Bluetooth is another common way to communicate remotely with your Arduino. In most cases, you’ll need a Bluetooth shield to connect, and at under $3, they’re a cheap option if you want to go that route.

For a quick introductory project using Bluetooth with Arduino, check out the following video from Tinkernut Labs.

Light it up

Now that you can communicate with the board remotely, it’s time to take care of the output side of the equation. The LED in our original example is not very useful in real life. By replacing it with relay or MOSFET you can control more powerful items.

We have covered how relays work to control appliances in the past, and used MOSFETS in our previous tutorial on connecting LED strips to an Arduino. See the video section on 12V strips for an example of the most common way to use it in a power management circuit:

When purchasing these components, it is worth noting that they must be logic level to work with your board. In the case of MOSFETS, this is usually indicated by the «L» in the name. As far as relays go, it’s worth looking for cheap off-the-shelf relay blocks for use with microcontrollers.

Ready, Install, Automate!

Now that you understand the basics of building smart home appliances, let’s take a look at a few examples.

User frenzy from Instructables used an Arduino along with a PowerSwitch tail acting as a relay to build his Twitter-activated coffee pot:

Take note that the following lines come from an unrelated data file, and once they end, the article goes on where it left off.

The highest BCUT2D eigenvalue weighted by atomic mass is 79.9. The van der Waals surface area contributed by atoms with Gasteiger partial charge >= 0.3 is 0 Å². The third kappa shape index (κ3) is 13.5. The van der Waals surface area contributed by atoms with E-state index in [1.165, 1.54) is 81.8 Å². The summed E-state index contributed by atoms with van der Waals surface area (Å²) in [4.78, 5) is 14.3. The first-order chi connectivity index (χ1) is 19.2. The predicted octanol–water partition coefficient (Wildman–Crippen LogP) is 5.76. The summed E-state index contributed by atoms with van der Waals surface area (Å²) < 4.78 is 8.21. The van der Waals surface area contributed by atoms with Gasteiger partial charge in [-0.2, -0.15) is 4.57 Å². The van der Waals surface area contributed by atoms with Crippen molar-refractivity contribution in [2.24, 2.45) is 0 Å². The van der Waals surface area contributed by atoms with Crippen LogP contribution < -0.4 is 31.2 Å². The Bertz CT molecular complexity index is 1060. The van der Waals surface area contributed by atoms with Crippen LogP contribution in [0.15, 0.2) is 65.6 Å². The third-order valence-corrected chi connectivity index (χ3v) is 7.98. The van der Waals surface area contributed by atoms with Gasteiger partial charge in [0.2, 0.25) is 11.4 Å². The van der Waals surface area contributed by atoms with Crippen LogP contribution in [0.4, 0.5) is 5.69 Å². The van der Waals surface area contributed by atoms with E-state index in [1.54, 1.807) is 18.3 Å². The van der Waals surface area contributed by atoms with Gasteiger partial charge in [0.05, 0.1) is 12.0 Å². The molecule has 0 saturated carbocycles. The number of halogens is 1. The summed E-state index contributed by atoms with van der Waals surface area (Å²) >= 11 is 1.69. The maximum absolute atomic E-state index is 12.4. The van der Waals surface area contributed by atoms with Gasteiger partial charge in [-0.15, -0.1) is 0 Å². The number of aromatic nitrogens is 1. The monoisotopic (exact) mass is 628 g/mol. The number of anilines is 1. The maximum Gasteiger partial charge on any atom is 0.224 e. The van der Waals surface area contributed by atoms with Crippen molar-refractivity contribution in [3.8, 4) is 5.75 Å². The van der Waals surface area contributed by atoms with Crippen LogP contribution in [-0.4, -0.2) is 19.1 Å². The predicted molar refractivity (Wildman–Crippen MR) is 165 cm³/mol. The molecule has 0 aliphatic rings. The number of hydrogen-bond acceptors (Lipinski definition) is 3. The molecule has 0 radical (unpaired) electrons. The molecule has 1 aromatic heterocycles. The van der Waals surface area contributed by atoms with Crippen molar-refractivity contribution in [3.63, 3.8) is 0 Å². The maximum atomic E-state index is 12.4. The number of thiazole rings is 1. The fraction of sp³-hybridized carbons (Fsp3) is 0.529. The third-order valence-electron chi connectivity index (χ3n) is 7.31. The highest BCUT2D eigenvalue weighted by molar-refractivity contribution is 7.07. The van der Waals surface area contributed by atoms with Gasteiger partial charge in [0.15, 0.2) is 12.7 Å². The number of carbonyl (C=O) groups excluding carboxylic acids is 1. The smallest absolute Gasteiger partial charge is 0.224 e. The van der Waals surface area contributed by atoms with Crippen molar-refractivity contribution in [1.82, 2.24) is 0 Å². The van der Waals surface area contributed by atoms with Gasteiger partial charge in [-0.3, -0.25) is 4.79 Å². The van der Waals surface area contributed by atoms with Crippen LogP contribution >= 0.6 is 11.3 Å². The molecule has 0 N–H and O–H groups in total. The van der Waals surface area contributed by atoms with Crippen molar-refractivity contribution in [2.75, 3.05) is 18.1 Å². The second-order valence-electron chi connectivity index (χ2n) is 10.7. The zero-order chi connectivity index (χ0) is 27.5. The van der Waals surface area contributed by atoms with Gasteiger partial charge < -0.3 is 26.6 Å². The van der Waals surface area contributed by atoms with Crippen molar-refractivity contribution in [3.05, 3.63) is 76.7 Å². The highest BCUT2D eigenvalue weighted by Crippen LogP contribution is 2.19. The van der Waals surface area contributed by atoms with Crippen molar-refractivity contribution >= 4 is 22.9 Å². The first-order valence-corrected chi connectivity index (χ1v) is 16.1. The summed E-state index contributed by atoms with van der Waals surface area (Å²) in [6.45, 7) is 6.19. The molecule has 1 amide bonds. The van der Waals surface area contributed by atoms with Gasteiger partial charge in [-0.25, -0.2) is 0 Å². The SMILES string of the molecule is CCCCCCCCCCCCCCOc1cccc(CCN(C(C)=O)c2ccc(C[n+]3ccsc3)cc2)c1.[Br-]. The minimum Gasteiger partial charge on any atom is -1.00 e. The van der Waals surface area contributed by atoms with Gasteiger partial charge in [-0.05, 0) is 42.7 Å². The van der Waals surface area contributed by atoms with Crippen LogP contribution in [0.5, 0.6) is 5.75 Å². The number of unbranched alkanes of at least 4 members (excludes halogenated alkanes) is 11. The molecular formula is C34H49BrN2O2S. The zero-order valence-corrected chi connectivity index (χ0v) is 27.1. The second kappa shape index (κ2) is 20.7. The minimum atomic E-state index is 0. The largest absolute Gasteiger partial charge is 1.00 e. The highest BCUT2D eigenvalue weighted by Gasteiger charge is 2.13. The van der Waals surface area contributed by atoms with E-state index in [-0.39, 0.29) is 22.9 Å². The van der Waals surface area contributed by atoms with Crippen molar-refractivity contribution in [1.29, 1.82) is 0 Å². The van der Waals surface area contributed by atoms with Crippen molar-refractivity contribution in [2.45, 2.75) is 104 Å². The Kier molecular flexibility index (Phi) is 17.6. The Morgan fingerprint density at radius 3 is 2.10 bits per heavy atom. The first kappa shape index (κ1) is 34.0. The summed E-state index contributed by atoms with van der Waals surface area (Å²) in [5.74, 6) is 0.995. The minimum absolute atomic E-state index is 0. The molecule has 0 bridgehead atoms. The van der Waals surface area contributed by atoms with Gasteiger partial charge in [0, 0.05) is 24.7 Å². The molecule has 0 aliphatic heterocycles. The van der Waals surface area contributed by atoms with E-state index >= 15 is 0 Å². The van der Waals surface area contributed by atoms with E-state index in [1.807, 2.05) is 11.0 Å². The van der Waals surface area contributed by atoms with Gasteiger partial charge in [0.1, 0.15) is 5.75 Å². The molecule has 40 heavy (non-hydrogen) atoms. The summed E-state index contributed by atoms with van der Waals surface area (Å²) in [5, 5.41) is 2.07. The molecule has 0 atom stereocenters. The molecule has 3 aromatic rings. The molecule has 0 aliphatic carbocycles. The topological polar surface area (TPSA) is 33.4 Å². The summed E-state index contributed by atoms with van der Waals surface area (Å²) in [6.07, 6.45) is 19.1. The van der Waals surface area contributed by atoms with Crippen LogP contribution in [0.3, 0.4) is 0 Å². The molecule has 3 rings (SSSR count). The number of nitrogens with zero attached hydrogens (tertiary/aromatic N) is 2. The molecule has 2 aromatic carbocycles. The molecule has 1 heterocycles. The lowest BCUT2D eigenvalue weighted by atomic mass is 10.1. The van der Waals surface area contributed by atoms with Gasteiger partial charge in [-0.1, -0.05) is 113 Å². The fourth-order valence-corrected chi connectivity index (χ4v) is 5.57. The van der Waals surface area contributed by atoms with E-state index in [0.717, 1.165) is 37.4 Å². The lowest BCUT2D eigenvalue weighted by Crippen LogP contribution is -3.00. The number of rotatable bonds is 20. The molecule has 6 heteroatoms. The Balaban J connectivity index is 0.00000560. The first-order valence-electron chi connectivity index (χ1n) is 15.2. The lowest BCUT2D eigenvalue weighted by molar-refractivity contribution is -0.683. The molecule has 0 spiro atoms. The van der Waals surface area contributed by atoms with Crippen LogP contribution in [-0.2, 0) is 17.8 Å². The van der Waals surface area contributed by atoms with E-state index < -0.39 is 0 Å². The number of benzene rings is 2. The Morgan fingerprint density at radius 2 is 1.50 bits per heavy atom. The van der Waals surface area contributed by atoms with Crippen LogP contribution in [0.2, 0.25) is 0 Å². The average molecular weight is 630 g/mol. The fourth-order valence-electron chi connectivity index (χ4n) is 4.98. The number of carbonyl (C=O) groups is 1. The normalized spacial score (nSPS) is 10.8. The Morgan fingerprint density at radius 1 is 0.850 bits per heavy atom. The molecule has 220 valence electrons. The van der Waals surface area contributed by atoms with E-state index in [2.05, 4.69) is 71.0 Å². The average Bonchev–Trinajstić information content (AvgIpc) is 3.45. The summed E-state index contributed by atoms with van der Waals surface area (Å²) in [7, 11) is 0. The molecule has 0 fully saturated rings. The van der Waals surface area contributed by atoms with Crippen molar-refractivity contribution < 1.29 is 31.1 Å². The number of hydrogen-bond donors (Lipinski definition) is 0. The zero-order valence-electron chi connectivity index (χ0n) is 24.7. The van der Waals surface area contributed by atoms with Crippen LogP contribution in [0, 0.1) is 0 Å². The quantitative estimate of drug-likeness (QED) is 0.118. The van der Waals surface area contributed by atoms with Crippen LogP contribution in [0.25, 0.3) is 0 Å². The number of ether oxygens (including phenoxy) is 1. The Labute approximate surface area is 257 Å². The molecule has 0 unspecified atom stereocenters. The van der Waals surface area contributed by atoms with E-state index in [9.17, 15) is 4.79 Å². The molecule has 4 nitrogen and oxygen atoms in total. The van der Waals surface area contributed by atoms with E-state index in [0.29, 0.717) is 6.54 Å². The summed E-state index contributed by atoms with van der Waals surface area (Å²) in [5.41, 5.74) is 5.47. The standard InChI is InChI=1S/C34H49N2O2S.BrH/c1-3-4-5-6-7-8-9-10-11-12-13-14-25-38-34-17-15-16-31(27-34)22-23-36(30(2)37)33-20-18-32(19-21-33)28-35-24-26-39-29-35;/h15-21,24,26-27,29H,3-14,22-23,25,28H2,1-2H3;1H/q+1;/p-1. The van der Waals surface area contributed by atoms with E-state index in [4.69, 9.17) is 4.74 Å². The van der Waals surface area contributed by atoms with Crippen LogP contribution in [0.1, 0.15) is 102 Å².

YouTuber passxxxa uses the aforementioned Blynk service along with an Arduino Uno, an Ethernet shield, and a relay to control lights. This video shows how easy it is to get started with home automation. Carefully: playing with network air conditioning can be deadly be sure to know what you’re doing before messing around with it!

Youtuber BRUH Automation used NodeMCU along with a servo drive to create web-controlled automated blinds in less than for 15 dollars !

Although RFID (RFID) is not strictly remote control, it is another interesting way to control smart objects. Learn how to use it to make a self-closing door with an Arduino Uno and a solenoid from our smart locks tutorial:

CarLeeToes combines IR control with web control in their tutorial on how to control your air conditioner with your smartphone. The project will walk you through the process of «listening» for IR codes from an air conditioner remote and using them in conjunction with a web server to send the correct signals from your Arduino. Check out his video in action (in Spanish, but the tutorial on Instructables.com is in English):

Ideas are everywhere

Once you start playing around with home automation, you start seeing ideas all over the place. Using an Arduino or similar board is a fantastic way to get started. The Arduino is only one side of the story, as the Raspberry Pi is equally well suited for projects like this and starting relays. can be pretty easy.

Did you work on something we didn’t think about? Do you dream of creating the perfect home automation system for your home? Let us know in the comments below!